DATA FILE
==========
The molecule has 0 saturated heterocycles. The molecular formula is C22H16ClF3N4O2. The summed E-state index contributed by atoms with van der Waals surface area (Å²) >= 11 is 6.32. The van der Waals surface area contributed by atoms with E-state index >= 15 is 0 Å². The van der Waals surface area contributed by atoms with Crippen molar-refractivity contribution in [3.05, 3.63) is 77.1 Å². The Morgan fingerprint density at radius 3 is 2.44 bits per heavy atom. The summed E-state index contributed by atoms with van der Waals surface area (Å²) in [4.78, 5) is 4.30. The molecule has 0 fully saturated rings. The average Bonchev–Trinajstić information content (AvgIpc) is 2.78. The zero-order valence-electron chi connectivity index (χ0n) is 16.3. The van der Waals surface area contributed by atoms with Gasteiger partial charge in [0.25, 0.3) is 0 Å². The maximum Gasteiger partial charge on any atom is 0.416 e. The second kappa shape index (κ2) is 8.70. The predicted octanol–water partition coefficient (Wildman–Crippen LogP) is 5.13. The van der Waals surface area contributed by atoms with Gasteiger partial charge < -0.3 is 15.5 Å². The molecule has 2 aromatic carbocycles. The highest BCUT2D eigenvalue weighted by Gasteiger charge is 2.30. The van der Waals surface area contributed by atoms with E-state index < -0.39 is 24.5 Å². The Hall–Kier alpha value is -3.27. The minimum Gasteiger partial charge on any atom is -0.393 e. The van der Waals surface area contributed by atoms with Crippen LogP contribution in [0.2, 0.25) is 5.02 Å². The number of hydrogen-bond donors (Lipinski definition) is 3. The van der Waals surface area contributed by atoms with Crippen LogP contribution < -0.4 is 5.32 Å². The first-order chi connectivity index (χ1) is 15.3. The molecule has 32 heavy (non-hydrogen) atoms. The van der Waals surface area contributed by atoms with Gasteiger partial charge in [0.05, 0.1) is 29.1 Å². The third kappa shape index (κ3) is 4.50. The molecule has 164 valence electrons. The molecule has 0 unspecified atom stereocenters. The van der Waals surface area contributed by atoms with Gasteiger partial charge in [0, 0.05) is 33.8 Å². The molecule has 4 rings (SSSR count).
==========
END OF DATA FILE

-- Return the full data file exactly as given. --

The molecule has 0 saturated heterocycles. The molecular formula is C22H16ClF3N4O2. The summed E-state index contributed by atoms with van der Waals surface area (Å²) >= 11 is 6.32. The van der Waals surface area contributed by atoms with E-state index >= 15 is 0 Å². The van der Waals surface area contributed by atoms with Crippen molar-refractivity contribution in [3.05, 3.63) is 77.1 Å². The Morgan fingerprint density at radius 3 is 2.44 bits per heavy atom. The summed E-state index contributed by atoms with van der Waals surface area (Å²) in [4.78, 5) is 4.30. The molecule has 0 fully saturated rings. The average Bonchev–Trinajstić information content (AvgIpc) is 2.78. The zero-order valence-electron chi connectivity index (χ0n) is 16.3. The van der Waals surface area contributed by atoms with Gasteiger partial charge in [0.25, 0.3) is 0 Å². The maximum Gasteiger partial charge on any atom is 0.416 e. The second kappa shape index (κ2) is 8.70. The predicted octanol–water partition coefficient (Wildman–Crippen LogP) is 5.13. The van der Waals surface area contributed by atoms with Gasteiger partial charge < -0.3 is 15.5 Å². The molecule has 2 aromatic carbocycles. The highest BCUT2D eigenvalue weighted by Gasteiger charge is 2.30. The van der Waals surface area contributed by atoms with E-state index < -0.39 is 24.5 Å². The Hall–Kier alpha value is -3.27. The minimum Gasteiger partial charge on any atom is -0.393 e. The van der Waals surface area contributed by atoms with Crippen LogP contribution in [0.2, 0.25) is 5.02 Å². The number of hydrogen-bond donors (Lipinski definition) is 3. The van der Waals surface area contributed by atoms with Crippen LogP contribution < -0.4 is 5.32 Å². The first-order chi connectivity index (χ1) is 15.3. The molecule has 32 heavy (non-hydrogen) atoms. The van der Waals surface area contributed by atoms with Gasteiger partial charge in [0.05, 0.1) is 29.1 Å². The third kappa shape index (κ3) is 4.50. The molecule has 164 valence electrons. The molecule has 0 unspecified atom stereocenters. The van der Waals surface area contributed by atoms with Gasteiger partial charge in [0, 0.05) is 33.8 Å². The molecule has 4 rings (SSSR count).